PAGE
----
Tricky Question Re: Feeding Horse Prone to Acidic Gut (long) - Page 4 - The Horse Forum
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post #31 of 38 Old 05-07-2017, 03:39 AM Thread Starter
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Originally Posted by Smilie View Post
Basic understanding of horse nutrition, is a start, and knowing that horse feeds are divided into three main categories, not by what they only contain, but by their main content

Forage feed
Protein feed
energy feed

You then can apply the KISS principle to your own horse, never be a slave to those feed companies and their marketing, and able to formulate your own diet, for each horse, based on what he needs

You can have bagged feed with 16% protein, and still not have the horse get his daily needs, if the forage is only around 9%
Nope, feed companies make zero off of me, buying any formulated bag of feed!
Sure, that sounds very nice and easy. It is, much of the time. With my other horse, I could give her any variety of forages and have her do just fine. I could leave her out on pasture at this time of the year, 24/7 with no hay and just give a vitamin/mineral supplement to round out her needs. She'd do great, and have all her needs met. I could also have her in a dry lot at night (which I currently do), and feed any of the following forages which is available to me: alfalfa grass hay mix, good quality timothy, good quality orchard grass, good quality valley grass, chaff/chopped hay either alfalfa or timothy or a mix. She'd eat enough of any of those forages to be healthy, have great digestion, enough protein, calories (energy) etc.

Unfortunately, this won't work for all horses. It's one thing to provide 24/7 forage, and another thing to have a horse actually get enough calories from it to maintain a healthy weight. For instance, if I put my hard keeper mare out on the same good quality pasture as my other mare and left them out 24/7, she would quickly drop weight down to a very low BCS while my other mare would maintain. So obviously she needs more calories than just grass can provide. Providing good pasture for 12 hours/day with hay provided in the morning for a couple hours, plus access to hay for 12 hours at night free choice also only got me a horse with a very low BCS.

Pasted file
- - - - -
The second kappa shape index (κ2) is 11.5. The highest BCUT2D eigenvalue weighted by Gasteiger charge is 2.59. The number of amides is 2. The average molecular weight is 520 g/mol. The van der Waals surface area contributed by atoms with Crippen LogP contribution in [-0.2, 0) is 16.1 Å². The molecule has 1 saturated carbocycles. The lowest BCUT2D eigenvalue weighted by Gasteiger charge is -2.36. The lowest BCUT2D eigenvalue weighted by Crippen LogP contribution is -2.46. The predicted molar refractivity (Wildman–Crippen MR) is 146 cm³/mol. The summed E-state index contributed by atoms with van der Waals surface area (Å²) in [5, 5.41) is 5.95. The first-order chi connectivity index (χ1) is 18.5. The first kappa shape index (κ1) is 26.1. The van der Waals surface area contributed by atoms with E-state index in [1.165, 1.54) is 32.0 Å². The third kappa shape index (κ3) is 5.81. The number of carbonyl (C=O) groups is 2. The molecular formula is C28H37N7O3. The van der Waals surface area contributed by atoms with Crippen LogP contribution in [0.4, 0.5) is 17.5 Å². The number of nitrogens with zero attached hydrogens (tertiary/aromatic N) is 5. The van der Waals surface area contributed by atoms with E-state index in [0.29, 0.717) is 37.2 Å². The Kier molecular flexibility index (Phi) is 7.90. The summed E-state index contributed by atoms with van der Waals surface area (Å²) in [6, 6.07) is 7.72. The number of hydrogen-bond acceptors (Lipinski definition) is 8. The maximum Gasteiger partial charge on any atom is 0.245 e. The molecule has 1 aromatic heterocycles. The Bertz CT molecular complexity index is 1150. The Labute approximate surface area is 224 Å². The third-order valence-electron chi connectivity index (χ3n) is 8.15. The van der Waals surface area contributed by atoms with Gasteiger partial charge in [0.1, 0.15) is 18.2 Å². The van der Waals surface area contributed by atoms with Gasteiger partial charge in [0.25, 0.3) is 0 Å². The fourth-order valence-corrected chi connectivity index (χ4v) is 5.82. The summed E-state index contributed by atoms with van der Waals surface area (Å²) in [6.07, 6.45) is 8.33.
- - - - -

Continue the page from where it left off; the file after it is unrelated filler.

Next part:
So in that case, you say you wouldn't go for any formulated feed...that sounds fine too. So there are a few options, and we're still in the roughage category: beet pulp, hay pellets such as alfalfa or timothy pellets, copra, chaff. Except what happens when you offer these free choice to a horse and they won't eat more than a pound or two? So you still have a horse on a complete roughage diet, but low BCS. Yet you probably want to exercise the horse, so you need enough calories so the horse can create muscle and have enough fat for health.

If you still want to stay away from formulated feeds, you can try adding fat such as rice bran, a powdered fat such as cool calories, BOSS or some type of oil like flaxseed, canola, coconut, soy. Again that's fine, except some horses (I've discovered) don't like the taste of rice bran or powdered fats, and don't like their feed wet and oily so won't eat too much wet fat.

So now you've tried adding roughage, protein and energy in various forms, and so now what? I've learned it's not always so easy. Friends are feeding 18 hand TBs in hard work, and horses with no teeth, etc, so I don't think it's so easy to just avoid formulated feeds for everyone. I'm not trying to be rude, just facetious, but I was reading in another thread that you said if people hadn't fallen off horses they hadn't ridden green types or problem horses. I am guessing it's the same with nutrition: if you think it's simple to keep weight on horses, you perhaps haven't fed enough types especially "problem" horses. LOL.
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post #32 of 38 Old 05-07-2017, 02:23 PM
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I have a horse that is very similar to your horse in bodyweight in the spring, performance shape but a bit ribby. My other horses eat the same things he does, they are fine, a bit fat actually. I am not one for feeding large amounts of grain, just beet pulp, Hoffman's minerals and a bit of extruded feed, and unlimited hay, whatever I got in the fall, mostly timothy mix. So I did a bit of research and came up with stabilised rice bran, WOW. Within a week of adding 2 cups to his pulp, he glossed up and ribs buried. I only did that for a month while waiting for my pastures to green up. This is the article that sold me on it: